By Jim EllisSept. 22, 2021 — The Silver State of Nevada has been home to some of the nation’s closest statewide elections during the past decade. In almost half of all Nevada statewide political contests since 2012, both party’s nominees have won their elections with only plurality support.
With that backdrop, ex-US Sen. Dean Heller (R), who lost his seat to current incumbent Jacky Rosen (D) in 2018, is making a political comeback attempt in next year’s governor’s race. Heller officially announced his plans Monday after the story broke last week that he would become a candidate.
Part of the announcement came as a surprise, and has more to do with winning the Republican primary than for what he hopes will be a challenge to incumbent Gov. Steve Sisolak (D). Heller, who throughout his career had aligned himself with the pro-choice caucus, pointedly spoke approvingly of the new Texas law governing abortion practices.
In the Republican primary, Heller faces Clark County Sheriff Joe Lombardo and North Las Vegas Mayor John Lee among others. At this point, Gov. Sisolak has no announced Democratic opposition.
According to a July OH Predictive Insights poll (July 6-11; 783 registered Nevada voters), which is the latest Nevada gubernatorial survey available, Gov. Sisolak recorded a 52:39 percent job approval ratio. As with most polls in today’s politics, the bulk of support comes from members of one’s own party, but in this case, 30 percent of the sampled Republicans also gave the governor a positive review.
Gov. Sisolak, a former Clark County Commissioner who previously served as a member of the Nevada Board of Regents, was elected the state’s chief executive three years ago with a 49-45 percent win over then-Attorney General Adam Laxalt (R), grandson of former US senator and Nevada governor, Paul Laxalt (R). Laxalt is also making a political comeback in 2022, running against incumbent Catherine Cortez Masto (D) for the US Senate.
Both the ’22 Nevada governor and US Senate have the potential of ending in close fashion. Since 2012, inclusive, 18 statewide races have been conducted. Democrats won 10 and Republicans’ eight, but six of the GOP victories came in the Republican wave year of 2014 when the Nevada Democratic turnout proved particularly low.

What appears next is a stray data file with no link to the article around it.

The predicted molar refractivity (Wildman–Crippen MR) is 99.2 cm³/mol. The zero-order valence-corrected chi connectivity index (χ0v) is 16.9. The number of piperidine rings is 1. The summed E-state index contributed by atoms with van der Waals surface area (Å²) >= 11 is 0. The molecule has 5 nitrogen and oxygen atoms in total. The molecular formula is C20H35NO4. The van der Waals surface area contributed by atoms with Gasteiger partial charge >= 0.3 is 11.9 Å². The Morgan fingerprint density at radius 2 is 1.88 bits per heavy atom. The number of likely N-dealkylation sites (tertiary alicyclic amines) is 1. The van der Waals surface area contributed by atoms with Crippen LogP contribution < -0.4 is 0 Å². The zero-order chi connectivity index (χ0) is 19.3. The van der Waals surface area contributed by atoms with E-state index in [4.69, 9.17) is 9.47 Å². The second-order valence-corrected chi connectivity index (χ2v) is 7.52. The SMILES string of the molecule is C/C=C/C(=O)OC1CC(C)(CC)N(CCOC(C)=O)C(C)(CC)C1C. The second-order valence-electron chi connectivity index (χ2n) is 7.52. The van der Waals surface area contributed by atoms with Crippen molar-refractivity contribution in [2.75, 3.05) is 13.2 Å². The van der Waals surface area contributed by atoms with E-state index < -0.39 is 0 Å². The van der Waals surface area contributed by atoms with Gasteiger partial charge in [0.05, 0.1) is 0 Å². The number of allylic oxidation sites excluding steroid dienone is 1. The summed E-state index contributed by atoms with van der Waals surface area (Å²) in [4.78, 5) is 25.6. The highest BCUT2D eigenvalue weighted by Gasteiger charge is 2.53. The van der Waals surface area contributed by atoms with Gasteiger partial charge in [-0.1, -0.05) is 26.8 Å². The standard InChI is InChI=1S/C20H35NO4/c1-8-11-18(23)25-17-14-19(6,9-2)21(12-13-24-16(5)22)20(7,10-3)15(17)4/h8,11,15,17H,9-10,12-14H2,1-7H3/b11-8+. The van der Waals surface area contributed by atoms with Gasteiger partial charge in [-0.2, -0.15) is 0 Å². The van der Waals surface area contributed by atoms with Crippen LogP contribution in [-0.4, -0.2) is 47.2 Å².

During that five-election span, Democrats, even in winning more races, have averaged just 45.2 percent of the vote, while Republicans, again largely because of the 2014 sweep, recorded a mean win percentage of 49.0. Interestingly, candidates from both parties have only individually reached or exceeded the 50 percent mark in five of the decade’s 18 statewide campaigns. The Democrats high-water mark during that period is then-Sen. Barack Obama’s 52.4 percent in 2012. Republican Gov. Brian Sandoval, as the GOP’s top vote-getter, would record just under a whopping 71 percent in his sole re-election campaign just two years later.
The strength of the GOP gubernatorial field and Laxalt, at this point, appearing to be the clear Republican leader in the Senate nomination contest, suggests that incumbents Sisolak and Cortez Masto are again in for tough campaigns that could end with the winner finishing below the 50 percent threshold. Therefore, Nevada will once more be a state to watch in 2022.
Prior to serving in the Senate, Heller had begun his third term in the US House when then-Gov. Sandoval appointed him to replace resigned Sen. John Ensign (R) in 2011. He then won the 2012 statewide with just 45.9 percent of the vote, and would lose six years later with 45.4 percent. Prior to his federal elective service, Heller served three four-year terms as Nevada’s Secretary of State, after being twice elected to the Nevada State Assembly. Though he will be a formidable candidate in the GOP primary, his winning the party nomination is far from guaranteed despite his long career as a Republican office holder.